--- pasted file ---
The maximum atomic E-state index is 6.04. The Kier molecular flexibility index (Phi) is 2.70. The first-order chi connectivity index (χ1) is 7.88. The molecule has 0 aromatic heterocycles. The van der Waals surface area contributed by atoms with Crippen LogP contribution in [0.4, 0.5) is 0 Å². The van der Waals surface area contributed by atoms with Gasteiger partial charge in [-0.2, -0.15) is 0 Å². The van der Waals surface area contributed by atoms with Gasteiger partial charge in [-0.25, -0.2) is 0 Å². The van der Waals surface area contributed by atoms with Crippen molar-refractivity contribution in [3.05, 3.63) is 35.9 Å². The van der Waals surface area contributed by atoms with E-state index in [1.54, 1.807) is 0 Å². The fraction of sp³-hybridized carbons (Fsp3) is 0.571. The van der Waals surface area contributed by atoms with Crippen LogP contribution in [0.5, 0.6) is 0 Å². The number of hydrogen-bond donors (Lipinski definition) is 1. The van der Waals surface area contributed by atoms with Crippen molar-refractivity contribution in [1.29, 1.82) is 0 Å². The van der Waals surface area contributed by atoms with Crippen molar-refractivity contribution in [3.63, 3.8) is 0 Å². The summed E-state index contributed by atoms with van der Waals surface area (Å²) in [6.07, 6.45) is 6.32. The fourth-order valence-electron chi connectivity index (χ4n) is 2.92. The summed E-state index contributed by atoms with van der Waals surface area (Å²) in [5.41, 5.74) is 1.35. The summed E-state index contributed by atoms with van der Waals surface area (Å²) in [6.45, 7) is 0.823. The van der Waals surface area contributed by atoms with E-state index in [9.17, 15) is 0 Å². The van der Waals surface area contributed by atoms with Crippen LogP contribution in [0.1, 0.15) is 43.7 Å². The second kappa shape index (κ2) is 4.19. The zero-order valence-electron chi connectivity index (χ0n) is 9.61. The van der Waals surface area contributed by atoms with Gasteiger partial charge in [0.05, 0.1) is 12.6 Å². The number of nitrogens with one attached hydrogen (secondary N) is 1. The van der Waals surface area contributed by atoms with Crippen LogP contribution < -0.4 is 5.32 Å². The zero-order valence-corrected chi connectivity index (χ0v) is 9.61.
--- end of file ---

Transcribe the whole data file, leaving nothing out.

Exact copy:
The maximum atomic E-state index is 6.04. The Kier molecular flexibility index (Phi) is 2.70. The first-order chi connectivity index (χ1) is 7.88. The molecule has 0 aromatic heterocycles. The van der Waals surface area contributed by atoms with Crippen LogP contribution in [0.4, 0.5) is 0 Å². The van der Waals surface area contributed by atoms with Gasteiger partial charge in [-0.2, -0.15) is 0 Å². The van der Waals surface area contributed by atoms with Gasteiger partial charge in [-0.25, -0.2) is 0 Å². The van der Waals surface area contributed by atoms with Crippen molar-refractivity contribution in [3.05, 3.63) is 35.9 Å². The van der Waals surface area contributed by atoms with E-state index in [1.54, 1.807) is 0 Å². The fraction of sp³-hybridized carbons (Fsp3) is 0.571. The van der Waals surface area contributed by atoms with Crippen LogP contribution in [0.5, 0.6) is 0 Å². The number of hydrogen-bond donors (Lipinski definition) is 1. The van der Waals surface area contributed by atoms with Crippen molar-refractivity contribution in [1.29, 1.82) is 0 Å². The van der Waals surface area contributed by atoms with Crippen molar-refractivity contribution in [3.63, 3.8) is 0 Å². The summed E-state index contributed by atoms with van der Waals surface area (Å²) in [6.07, 6.45) is 6.32. The fourth-order valence-electron chi connectivity index (χ4n) is 2.92. The summed E-state index contributed by atoms with van der Waals surface area (Å²) in [5.41, 5.74) is 1.35. The summed E-state index contributed by atoms with van der Waals surface area (Å²) in [6.45, 7) is 0.823. The van der Waals surface area contributed by atoms with E-state index in [9.17, 15) is 0 Å². The van der Waals surface area contributed by atoms with Crippen LogP contribution in [0.1, 0.15) is 43.7 Å². The second kappa shape index (κ2) is 4.19. The zero-order valence-electron chi connectivity index (χ0n) is 9.61. The van der Waals surface area contributed by atoms with Gasteiger partial charge in [0.05, 0.1) is 12.6 Å². The number of nitrogens with one attached hydrogen (secondary N) is 1. The van der Waals surface area contributed by atoms with Crippen LogP contribution < -0.4 is 5.32 Å². The zero-order valence-corrected chi connectivity index (χ0v) is 9.61.